2 days ago he was a little nervous, easy distracted and gladly accepting of any guidance that I had to offer. On Lingmoor Fell he is confident, focused and happy to do his own thing, often taking himself away from the group to explore on his own.
A week or so after the workshop Jeff shares with me the images from his time in the Lake District. Amongst them is a shot of Maiden Moor from Catbells that he took a couple of days after the workshop. It is a cracker, well composed and beautifully edited. I feel very proud of him.
Once Jeff has finished we take the route straight down the fell back to were the cars are parked, collecting Cat on the way. We leave James to wander on Lingmoor Fell alone – a lone ranger once more.
I have been in touch with Cat, Jeff and Ian since the workshop.
Cat pinged me her favourite images via Facebook messenger. I am very impressed by them, particularly her shots of Blea Tarn. As I didn’t spend as much time with her as with the others have offered her a 1-2-1 session which I am pleased that she has accepted.
Ian sent both James and I a couple of his images. Given the problems that he had wrestling with his camera he has done well. I had cause to ring Ian a couple of days later after a half case of excellent French wine appeared on my doorstep. I wonderful gesture that is greatly appreciated.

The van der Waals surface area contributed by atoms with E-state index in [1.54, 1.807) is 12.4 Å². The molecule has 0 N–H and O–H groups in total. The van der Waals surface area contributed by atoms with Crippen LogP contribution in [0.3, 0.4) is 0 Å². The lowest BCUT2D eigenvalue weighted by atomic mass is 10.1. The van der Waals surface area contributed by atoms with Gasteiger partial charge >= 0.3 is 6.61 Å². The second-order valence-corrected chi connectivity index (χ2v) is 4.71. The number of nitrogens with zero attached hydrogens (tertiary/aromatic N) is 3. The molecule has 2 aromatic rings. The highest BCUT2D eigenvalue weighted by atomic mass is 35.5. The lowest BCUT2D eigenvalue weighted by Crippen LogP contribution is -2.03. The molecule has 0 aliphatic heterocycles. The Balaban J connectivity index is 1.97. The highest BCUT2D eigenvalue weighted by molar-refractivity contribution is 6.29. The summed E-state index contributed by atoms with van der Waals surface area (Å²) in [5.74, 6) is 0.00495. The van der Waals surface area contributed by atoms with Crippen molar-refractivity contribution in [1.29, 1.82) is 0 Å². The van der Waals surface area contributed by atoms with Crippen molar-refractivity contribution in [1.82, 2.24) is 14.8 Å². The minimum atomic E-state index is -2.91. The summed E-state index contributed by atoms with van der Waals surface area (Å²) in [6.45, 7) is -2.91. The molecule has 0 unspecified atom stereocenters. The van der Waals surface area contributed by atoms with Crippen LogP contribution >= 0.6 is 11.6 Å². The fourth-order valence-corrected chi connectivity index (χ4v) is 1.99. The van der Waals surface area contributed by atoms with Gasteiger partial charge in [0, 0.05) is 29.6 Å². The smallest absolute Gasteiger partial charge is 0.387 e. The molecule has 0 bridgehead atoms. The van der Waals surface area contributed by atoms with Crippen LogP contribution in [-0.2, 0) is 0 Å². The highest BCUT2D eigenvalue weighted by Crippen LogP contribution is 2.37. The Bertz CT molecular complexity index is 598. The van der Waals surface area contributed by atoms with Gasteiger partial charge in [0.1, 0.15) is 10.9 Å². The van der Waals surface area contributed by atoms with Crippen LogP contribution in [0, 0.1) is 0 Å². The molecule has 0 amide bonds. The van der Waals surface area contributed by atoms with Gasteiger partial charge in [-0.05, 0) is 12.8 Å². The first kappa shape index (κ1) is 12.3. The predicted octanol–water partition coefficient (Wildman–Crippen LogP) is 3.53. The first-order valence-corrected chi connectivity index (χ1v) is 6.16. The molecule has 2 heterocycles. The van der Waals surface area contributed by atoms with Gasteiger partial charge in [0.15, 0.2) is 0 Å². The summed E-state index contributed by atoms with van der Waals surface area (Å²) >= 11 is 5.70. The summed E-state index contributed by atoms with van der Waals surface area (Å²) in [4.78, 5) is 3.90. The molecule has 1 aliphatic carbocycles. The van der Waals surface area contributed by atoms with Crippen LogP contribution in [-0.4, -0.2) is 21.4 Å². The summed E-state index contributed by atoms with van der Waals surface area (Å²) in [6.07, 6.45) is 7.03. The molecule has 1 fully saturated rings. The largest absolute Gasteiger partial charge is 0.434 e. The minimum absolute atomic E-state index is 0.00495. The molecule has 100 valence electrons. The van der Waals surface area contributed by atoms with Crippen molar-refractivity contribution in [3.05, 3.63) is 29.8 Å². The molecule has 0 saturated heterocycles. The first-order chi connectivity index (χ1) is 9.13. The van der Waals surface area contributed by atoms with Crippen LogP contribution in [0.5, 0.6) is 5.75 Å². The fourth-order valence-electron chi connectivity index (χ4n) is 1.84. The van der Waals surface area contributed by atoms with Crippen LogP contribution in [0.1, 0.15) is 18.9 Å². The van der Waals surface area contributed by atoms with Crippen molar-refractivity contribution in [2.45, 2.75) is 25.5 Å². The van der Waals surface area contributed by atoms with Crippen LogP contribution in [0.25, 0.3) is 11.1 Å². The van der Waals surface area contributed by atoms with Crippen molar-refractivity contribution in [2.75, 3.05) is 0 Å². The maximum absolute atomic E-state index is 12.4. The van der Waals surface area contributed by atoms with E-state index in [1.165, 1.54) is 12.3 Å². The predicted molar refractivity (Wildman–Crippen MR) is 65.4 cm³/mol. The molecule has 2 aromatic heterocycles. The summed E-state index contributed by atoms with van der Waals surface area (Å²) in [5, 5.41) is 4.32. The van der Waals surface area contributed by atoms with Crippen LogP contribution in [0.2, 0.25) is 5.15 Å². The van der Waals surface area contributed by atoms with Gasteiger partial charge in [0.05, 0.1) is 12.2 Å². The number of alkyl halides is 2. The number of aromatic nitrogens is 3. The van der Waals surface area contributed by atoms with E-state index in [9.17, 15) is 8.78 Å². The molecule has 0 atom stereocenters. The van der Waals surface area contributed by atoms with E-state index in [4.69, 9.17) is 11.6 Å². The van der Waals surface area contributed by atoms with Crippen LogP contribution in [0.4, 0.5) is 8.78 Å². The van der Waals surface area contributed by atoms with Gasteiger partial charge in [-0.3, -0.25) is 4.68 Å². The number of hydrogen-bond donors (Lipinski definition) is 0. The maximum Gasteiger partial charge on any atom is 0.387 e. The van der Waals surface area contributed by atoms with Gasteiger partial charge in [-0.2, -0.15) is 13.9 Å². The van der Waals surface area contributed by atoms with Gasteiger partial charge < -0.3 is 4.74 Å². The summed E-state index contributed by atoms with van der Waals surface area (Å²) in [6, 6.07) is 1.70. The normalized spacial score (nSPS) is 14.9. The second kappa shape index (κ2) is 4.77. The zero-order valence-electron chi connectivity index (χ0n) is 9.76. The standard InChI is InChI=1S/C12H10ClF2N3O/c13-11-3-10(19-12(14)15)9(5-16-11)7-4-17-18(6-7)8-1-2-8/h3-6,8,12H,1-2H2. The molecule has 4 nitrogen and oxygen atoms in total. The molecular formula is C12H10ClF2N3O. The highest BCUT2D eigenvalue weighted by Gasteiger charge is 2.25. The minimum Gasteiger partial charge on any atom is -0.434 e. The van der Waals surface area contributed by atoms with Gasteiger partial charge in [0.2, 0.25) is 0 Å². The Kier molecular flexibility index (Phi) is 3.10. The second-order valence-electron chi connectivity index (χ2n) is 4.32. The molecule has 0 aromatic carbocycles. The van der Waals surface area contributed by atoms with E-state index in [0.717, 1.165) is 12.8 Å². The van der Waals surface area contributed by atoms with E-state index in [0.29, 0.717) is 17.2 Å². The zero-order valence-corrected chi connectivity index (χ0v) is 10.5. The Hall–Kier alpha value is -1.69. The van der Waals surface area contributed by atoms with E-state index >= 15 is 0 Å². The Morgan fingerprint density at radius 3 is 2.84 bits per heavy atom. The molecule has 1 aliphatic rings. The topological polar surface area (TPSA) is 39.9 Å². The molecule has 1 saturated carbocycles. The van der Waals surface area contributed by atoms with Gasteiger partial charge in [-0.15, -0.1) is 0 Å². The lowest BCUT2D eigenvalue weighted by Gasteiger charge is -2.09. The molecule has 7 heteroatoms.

Ian and I have scheduled some time in the diary for a 1-2-1 Skype session covering Lightroom.
Jeff sent me a link to a Flickr gallery containing the images from his time in the Lake District. We chatted on the phpne and went through them one by one. He has some good photos but the shot of Maiden Moor stood out for me. I am trying to persuade him to get it printed.
Both Jeff and Ian have sent James and I feedback about how we could improve the workshops. They have raised some excellent points and given the two of us a lot to think about. We greatly appreciate the time that they took to share their thoughts.
On reflection I have to feel that my first workshop was a success; I certainly enjoyed myself.
I got to spend time with three wonderful people that share my passion for photography. While they may have come away with a few nice images I feel that James and I have come away with three new friends.
Since the workshop James and I have agreed to run another in June. We have also started putting together a program of workshops for the autumn.
For me personally the impact of my first workshop has been profound. I took so much satisfaction in the achievements of Cat, Ian and Jeff that I cannot help but think that this is what I am supposed to be doing.
I have allowed myself to fantasise about making my living from helping others get the most out of this wonderful pastime. Now wouldn’t that be something!